But food is sacred.  Food, in many ways, is about the relationship between humans and the supra-human.  Of the foundational needs of life–air, water, and food–this third one is the most basic need that humans have to select and create.  Air, without which we can’t survive more than a few minutes and not suffer dire consequences, is (fortunately) something that is all around us in most normal situations.  We don’t have to go looking for it. Water, which we need less constantly but still cannot live without for more than a few days, needs to be found and sometimes transported.  But we don’t really choose what is air and what is water (although we might have to decide whether a particular source of water is safe to drink).  Our only real responsibility to air is to refrain from fouling it any more than absolutely necessary.  We have that same responsibility toward water, with the added requirement that we make sure there is enough for others, and for future needs.

Food, on the other hand–we consciously participate in making sure our need for food is met.
Whether you believe literally in the Garden of Eden story, or are a strict evolutionist, it doesn’t matter.  From the beginning of what can be accurately described as human life, we have had to put an effort into food.  We’ve had to pick it off trees, or hunt and gather, till the soil, tend the herds, work the harvest, slaughter the fatted calves.  We’ve had to decide what is and is not food.  We’ve had to make our food safe, palatable, quotidian, or festive. Four of our five senses–taste, smell, vision, touch–tell us whether something is suitable as food. What we eat is basic to our cultures–no pork, no wine, all vegetarian, mainly fish.  For much of human history, our food and our geographic location have been very intimately linked.  Moving to a new culture where the food is dramatically different has been a source of stress and disgust, and sometimes wonder and delight as well.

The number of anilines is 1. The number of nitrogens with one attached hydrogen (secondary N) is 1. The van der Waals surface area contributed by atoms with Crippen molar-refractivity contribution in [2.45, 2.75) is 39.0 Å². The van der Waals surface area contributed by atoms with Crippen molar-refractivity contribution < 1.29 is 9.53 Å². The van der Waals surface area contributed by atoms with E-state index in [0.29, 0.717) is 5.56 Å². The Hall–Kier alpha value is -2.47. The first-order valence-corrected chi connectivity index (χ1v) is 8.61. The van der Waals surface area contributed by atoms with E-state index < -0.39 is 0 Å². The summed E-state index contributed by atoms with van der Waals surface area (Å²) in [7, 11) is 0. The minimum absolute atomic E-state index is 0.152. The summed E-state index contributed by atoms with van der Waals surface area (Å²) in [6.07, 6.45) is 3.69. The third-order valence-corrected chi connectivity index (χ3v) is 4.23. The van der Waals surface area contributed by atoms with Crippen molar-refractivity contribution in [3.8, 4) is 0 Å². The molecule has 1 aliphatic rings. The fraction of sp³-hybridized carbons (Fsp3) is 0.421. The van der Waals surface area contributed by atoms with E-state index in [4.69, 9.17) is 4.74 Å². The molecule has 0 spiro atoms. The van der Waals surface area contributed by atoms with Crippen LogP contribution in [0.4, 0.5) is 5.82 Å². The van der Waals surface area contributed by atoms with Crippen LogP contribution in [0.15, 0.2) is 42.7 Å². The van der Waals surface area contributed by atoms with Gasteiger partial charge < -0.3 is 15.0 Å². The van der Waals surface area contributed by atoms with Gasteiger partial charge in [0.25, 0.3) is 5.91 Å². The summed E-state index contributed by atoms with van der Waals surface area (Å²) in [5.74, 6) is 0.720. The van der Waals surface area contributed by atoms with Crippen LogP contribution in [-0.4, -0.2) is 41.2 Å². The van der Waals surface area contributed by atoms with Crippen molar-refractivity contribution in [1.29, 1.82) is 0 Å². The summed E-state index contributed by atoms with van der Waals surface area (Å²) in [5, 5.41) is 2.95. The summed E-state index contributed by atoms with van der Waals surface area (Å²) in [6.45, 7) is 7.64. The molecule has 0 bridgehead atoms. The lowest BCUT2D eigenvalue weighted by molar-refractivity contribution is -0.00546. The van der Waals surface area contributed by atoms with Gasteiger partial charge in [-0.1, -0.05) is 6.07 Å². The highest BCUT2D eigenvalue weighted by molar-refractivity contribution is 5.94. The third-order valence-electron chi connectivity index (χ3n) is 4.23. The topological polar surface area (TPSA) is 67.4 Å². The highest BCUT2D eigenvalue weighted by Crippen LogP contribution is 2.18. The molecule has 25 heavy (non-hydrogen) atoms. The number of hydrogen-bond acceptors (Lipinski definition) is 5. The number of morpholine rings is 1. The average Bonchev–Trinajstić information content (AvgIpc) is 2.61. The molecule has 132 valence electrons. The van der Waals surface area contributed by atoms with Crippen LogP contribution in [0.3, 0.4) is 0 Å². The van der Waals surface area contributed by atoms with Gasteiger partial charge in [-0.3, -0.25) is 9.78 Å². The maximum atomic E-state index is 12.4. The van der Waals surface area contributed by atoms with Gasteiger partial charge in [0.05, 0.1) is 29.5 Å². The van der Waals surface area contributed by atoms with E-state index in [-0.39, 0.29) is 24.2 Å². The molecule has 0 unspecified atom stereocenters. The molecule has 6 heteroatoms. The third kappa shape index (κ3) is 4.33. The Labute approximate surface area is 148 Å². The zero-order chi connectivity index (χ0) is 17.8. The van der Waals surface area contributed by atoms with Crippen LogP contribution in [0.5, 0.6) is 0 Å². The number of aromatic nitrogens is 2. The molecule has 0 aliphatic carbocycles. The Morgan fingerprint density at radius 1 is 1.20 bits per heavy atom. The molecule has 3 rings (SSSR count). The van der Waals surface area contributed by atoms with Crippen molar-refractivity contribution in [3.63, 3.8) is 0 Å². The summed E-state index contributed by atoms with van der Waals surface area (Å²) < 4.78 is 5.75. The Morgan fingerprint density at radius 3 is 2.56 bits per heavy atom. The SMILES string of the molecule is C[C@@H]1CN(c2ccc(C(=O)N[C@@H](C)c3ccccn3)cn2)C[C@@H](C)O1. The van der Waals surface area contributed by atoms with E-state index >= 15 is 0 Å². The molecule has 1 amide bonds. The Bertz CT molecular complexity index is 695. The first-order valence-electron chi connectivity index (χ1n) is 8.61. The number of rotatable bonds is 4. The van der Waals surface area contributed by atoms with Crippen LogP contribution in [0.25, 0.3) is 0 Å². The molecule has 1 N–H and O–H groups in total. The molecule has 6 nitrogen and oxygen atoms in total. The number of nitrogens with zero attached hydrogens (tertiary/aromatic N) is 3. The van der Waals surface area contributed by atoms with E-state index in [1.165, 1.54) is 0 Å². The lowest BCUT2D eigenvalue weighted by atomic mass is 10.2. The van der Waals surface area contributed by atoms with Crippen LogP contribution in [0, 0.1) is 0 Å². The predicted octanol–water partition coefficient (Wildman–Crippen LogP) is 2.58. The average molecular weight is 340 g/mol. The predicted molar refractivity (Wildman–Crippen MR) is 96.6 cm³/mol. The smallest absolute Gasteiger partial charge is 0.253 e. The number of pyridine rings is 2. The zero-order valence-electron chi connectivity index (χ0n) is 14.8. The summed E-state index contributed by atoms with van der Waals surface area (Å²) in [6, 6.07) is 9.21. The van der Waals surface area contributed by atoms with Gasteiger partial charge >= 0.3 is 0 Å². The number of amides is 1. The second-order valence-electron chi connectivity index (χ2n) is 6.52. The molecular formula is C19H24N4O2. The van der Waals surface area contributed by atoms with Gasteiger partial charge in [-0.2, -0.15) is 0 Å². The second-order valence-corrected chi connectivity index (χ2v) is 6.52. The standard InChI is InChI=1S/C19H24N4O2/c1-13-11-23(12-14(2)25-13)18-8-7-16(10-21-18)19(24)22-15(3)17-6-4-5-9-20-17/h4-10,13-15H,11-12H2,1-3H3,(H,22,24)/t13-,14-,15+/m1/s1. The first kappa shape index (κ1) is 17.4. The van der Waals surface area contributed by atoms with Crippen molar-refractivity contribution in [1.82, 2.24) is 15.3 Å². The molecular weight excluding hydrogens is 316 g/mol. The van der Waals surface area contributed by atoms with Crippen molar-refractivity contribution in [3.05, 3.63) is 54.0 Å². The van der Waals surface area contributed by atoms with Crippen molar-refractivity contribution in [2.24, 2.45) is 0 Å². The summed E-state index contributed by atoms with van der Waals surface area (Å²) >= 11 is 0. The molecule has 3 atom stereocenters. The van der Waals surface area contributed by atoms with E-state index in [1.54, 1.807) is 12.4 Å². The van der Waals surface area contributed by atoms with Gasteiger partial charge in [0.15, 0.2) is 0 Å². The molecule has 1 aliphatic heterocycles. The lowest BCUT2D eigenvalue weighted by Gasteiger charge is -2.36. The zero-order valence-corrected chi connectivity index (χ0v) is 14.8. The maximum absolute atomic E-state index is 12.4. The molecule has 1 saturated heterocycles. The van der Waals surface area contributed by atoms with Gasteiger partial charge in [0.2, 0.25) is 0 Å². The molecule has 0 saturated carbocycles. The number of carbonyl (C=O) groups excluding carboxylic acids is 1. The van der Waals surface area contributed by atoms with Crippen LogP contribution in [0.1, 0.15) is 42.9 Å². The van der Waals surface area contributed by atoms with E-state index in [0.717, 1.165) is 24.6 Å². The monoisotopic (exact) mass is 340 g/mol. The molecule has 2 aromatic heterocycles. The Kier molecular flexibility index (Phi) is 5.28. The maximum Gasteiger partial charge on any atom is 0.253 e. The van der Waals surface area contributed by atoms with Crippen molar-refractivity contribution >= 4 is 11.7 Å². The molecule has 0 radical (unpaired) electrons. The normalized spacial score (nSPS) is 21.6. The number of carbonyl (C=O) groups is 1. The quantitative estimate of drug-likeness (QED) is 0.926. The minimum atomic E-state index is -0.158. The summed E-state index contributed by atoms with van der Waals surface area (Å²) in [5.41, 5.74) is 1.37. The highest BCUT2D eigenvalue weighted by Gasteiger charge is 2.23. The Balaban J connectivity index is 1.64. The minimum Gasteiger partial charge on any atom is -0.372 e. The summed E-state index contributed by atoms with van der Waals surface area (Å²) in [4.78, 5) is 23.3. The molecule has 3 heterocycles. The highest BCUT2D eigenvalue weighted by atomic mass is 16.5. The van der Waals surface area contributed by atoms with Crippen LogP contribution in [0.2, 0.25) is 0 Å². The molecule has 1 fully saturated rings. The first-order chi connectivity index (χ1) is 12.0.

It’s no surprise then, that so much of the Bible is really about food–the Levitical dietary laws, the appropriate sacrifices in the temple (grain, animal, fruit) and the way in which to offer them, the hospitality that Abram offered the travelers who turned out to be angels, Jesus’ meals with disciples and strangers.
And of course, the supreme Christian ritual of the holy communion reminds us that food is life. Not only do we not live without food, but every time we eat, we take life–plant or animal, something dies so that I can live. That’s not meant to make anyone feel guilty for eating–it’s just a fact. Anything that is supposed to be eaten was once a living thing. As a friend’s child said, “God is great, Goddess good, let us make him out of food.”  That’s sort of exactly what we do in the eucharist.  We turn ordinary foodstuffs into the body and blood of one person of the triune God.  We don’t worship the food, but we do recognize that God is what is behind every mouthful we eat and drink. when we eat and drink the bread and wine of holy communion, we remember (or should) that food is life, and all of it comes from the giver of life. If food is present, God is present.

Food is sacred.  It deserves more respect than we give it most of the time.  The western world is suffering more lifestyle-related illness–heart disease, obesity, diabetes, autoimmune disorders–than at any time in recorded history.  Even though we’re living longer than ever before (thanks to safe water, fewer deaths during childbirth and childhood, better working conditions, and antibiotics), we’re sicker than we’ve been.  And much of that is because we’ve lost a lot of respect for food.  We eat mindlessly, we eat low-quality stuff, we eat things that aren’t really food (propylene glycol is a preservative in bagged salad–it’s also a main ingredient in antifreeze).  And we waste an enormous amount of the food we buy; some estimates are that 1/3 to 1/2 of the food we buy is thrown out uneaten.  And in the UK, food waste is one of the major sources of ‘greenhouse gases.’

If we really took the eucharist (or holy communion, or the Lord’s Supper) seriously, and remembered that the food and wine we consume at the altar is representative of all food and wine–and strove to discern God’s presence in every bite and sip–it might not solve all of our food-related ills, but it might be a step in the right direction.


Okay, time to go fire up the grill on this beautiful first day of summer!


3 thoughts on “Food